If Marion’s service with Greene is an exemplar of how regular and guerrilla forces can conduct successful operations together, part of that is due to the two men’s grasp of the link between waging war and cultivating public opinion.  Greene once wrote that harsh treatment of Tories was “not less barbarous than impolitick.”  Carrying on a war without restraint, he believed, was both morally wrong and counter-productive, since any insurgency requires the support of the population as well as the defeat of the enemy’s forces.  As Oller repeatedly demonstrates, Marion shared this desire to conduct the Revolution in a humane fashion.  He condemned the abuse of captured Tories, and did his best to prevent his men from pillaging civilians.  For a partisan officer engaged in the vicious conflict in the Carolinas, this was no mean feat.  (Indeed, Marion’s upstate counterpart Thomas Sumter used plundered slaves as recruitment bounties, a practice Marion opposed.)  This desire to ameliorate the war’s worst effects carried over into Marion’s civilian life.  In the South Carolina Senate, he allied with those seeking to soften implementation of an act confiscating the property of Tories.

Oller’s book is lean in its treatment of Marion’s life outside the Revolutionary War, but this is no fault of the author.  Information on Marion’s activities between the Anglo-Cherokee War and the Revolution is scarce, and as Oller notes, Marion was not an especially prominent state senator, and his legislative career thus left behind a rather unimpressive paper trail.  But there is enough in The Swamp Fox to give readers a sense of Marion as he lived outside the camp and battlefield.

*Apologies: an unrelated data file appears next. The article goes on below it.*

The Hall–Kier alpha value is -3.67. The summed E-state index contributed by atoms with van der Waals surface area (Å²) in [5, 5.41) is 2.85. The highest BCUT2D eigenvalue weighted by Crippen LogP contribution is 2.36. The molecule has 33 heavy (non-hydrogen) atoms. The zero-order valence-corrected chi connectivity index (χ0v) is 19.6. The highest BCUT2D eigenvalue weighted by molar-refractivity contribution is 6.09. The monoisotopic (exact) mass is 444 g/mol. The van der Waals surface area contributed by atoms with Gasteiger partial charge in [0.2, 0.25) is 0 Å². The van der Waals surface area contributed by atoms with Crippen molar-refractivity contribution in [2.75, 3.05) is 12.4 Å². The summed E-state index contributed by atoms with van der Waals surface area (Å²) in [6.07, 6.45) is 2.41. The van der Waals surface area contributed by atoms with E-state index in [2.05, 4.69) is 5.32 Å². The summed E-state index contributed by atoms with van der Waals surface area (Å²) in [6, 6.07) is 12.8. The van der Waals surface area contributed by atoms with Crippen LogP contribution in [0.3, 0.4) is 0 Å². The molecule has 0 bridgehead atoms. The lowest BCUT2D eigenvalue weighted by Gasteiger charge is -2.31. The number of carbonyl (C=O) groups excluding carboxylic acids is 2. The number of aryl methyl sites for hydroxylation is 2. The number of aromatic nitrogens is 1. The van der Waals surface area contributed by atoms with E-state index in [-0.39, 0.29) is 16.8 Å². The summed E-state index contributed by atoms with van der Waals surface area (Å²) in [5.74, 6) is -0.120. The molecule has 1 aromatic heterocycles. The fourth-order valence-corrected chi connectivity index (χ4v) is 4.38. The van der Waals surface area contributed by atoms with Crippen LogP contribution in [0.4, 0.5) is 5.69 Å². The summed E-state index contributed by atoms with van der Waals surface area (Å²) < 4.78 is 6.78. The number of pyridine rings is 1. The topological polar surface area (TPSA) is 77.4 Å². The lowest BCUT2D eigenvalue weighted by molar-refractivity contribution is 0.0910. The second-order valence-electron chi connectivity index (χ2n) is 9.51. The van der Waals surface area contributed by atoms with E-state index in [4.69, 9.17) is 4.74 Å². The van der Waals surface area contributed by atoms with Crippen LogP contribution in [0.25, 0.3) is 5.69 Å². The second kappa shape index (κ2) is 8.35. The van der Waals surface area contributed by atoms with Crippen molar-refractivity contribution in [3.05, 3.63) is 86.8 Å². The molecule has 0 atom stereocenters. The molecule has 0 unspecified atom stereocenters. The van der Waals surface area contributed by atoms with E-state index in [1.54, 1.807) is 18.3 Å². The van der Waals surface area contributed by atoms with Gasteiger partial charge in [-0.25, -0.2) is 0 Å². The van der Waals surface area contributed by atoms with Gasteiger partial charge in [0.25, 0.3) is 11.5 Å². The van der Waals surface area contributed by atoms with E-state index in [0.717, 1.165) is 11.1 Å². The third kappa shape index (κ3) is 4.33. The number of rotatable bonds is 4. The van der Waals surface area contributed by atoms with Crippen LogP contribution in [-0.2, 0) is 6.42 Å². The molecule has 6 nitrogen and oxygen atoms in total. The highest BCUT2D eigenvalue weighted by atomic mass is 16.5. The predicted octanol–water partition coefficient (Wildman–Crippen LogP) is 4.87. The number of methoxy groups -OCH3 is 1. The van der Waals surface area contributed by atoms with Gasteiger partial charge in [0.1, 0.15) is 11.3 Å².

In any case, it was in his capacity as a soldier that Marion made his mark, and when it comes to military matters Oller makes the most of the available sources.  He employs primary sources to good effect, including the pension declarations that have proved invaluable to students of the Southern Campaign.  His book also benefits from use of the fine secondary work on the war in the South that has appeared in the past few years.  As a result, Oller is able to shed light on the many Marion anecdotes and apocrypha left behind in the wake of Parson Weems.  While he approaches the Swamp Fox legend critically, Marion himself emerges from this study with his reputation for enterprise and patriotism intact.  “Unlike so many heroes with feet of clay,” Oller writes, “Francis Marion holds up to scrutiny” (p. 247).